Eager for student thoughts (or venting) about law school grading systems

We spent a little time during our casual moments talking about law school grading realities.  And, with finals coming soon, I suspect grades and grading systems may be especially on your mind this time of year. 

Of course, as fall semester 1Ls, you do not yet know how law school grading realities are directly likely to impact you because you've not yet even gotten a first set of grades.  But the very fact that you've not personally and directly experienced the Moritz grading system is why I would be grateful for some opining in the comments here about law school grading and curves and nerves and whatever other grading-related thoughts (or kvetching) you would like to share.

In addition to wanting our class members to talk about grading issues and concerns, I encourage everyone to share this link with other Moritz students and/or students at other law school.  Though lots of people worrying and talking about law school grades (including faculty members), I am often disappointed that few spend much time worrying and talking about how law school grading systems can be improved.

For some useful background reading and for another setting to share thoughts, check out this new post at the Law School Innovation blog.  You will see over there my own (crazy?) ideas for how I might create a law school grading system from scratch.

Thanks in advance for your thoughts and kvetches!

December 5, 2008 in Reading about law and law school | Permalink | Comments (16) | TrackBack

December 4, 2008

Eager for final(?) class reflections, including MPC debate(?)

Thanks again for a great classroom experience (did I forget to say thanks in class?).  With this post (and likely others to come), I hope to keep our collective experiences alive and on-going on-line.  In particular, right now, I wanted to provide an opportunity for more comments about the classroom experiences we had together (which can be signed or anonymous, as you all see fit).

In addition, I wanted to link here to the pieces by Professor Dressler and me about whether the MPC should be revised:

You need not read either of these pieces to comment on our class or on the MPC's role in our class.  But, I would be especially grateful (and maybe especially likely to award bunches of Berman bonus points) to anyone who reads these pieces and comments on my (now dated?) musings about the problems the old MPC creates for modern classroom teaching.

December 4, 2008 in Class reflections | Permalink | Comments (10) | TrackBack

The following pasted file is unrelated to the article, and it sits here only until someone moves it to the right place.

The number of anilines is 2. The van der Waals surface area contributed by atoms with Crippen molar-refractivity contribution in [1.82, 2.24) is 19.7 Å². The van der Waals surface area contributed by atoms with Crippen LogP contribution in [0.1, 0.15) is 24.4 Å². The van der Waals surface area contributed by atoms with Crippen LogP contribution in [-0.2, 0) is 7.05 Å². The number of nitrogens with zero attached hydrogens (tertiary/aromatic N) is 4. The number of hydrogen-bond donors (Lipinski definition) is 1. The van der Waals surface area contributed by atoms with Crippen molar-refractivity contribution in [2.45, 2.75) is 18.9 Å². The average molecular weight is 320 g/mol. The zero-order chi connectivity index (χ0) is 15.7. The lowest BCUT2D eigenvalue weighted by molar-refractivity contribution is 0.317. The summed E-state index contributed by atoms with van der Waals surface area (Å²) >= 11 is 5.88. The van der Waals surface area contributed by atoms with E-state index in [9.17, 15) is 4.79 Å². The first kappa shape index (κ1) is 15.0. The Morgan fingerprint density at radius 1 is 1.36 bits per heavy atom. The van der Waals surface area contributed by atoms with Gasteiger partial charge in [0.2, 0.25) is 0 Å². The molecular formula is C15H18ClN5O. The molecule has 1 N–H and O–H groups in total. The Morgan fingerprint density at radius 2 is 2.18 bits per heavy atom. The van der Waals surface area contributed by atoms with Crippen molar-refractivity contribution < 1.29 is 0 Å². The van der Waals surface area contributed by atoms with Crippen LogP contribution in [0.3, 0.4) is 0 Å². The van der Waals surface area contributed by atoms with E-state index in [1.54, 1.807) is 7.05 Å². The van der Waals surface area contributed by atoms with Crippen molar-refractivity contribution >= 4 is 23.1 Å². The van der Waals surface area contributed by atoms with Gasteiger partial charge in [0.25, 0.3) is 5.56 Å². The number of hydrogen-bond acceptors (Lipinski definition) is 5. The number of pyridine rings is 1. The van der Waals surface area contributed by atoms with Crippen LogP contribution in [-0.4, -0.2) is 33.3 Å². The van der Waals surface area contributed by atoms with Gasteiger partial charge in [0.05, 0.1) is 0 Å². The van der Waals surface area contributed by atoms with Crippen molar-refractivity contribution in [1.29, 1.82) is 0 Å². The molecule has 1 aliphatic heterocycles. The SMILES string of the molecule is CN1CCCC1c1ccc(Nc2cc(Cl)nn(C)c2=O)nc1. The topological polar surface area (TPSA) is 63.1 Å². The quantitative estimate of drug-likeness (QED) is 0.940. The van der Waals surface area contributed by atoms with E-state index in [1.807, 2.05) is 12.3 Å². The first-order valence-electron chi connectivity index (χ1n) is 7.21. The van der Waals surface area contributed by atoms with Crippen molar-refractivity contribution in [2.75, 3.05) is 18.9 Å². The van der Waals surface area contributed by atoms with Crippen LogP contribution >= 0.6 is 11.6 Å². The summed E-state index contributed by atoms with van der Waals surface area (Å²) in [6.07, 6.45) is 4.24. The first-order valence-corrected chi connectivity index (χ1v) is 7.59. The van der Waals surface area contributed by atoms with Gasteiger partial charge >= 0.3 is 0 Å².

December 1, 2008

Trouble for Plaxico even without attempt charges

I have a new post at my sentencing blog that provides something of follow-up to my (far-fetched?) efforts in class on Monday to turn the Plaxico Burress case into an attempt hypo.  Though not required reading, anyone interested in guns crime and/or sentencing issues might want to check out this post:

NYC Mayor Bloomberg pushing for Plaxico Burress to get at least 3½ years in state prison, leading me to many questions

Also, if you'd rather focus on theories of punishment, this distinct post might intrigue you:

An understandable (but debatable?) child porn declination decision by federal prosecutors

December 1, 2008 in Notable real cases | Permalink | Comments (10) | TrackBack

Attempt actus reus hypo for consideration and reflection

Here is the list of actions I posted in class to get you thinking about the actus reus of attempt:

Joe McAngry believes Microsoft monopoly is root of all evil, and here’s what he does....

1. E-mails friend saying he wish Gates was not running MS

2. E-mails Gates that saying something bad is going to happen to him because MS is evil

3. Blogs that he wants to blow up Gates at work

4. Does internet research of location of Gates home/work

5. Does internet research of homemade explosives

6. Buys timer/electronics for homemade explosive

7. Rents truck for drive to Seattle

8. Drives to Seattle

9. Buys fertilizer/gas other ingredients for making bomb

10. Drives to perimeter of MS compound, sleeps in van with supplies

11. Early next morning, starts building explosives

12. Watches for Gates to arrive at work

13. Drives past security guard following Gates

14. Parks truck next to Gates car

15. Runs away, remote in hand, planning to push button once clear






December 1, 2008 in Course materials and schedule | Permalink | Comments (7) | TrackBack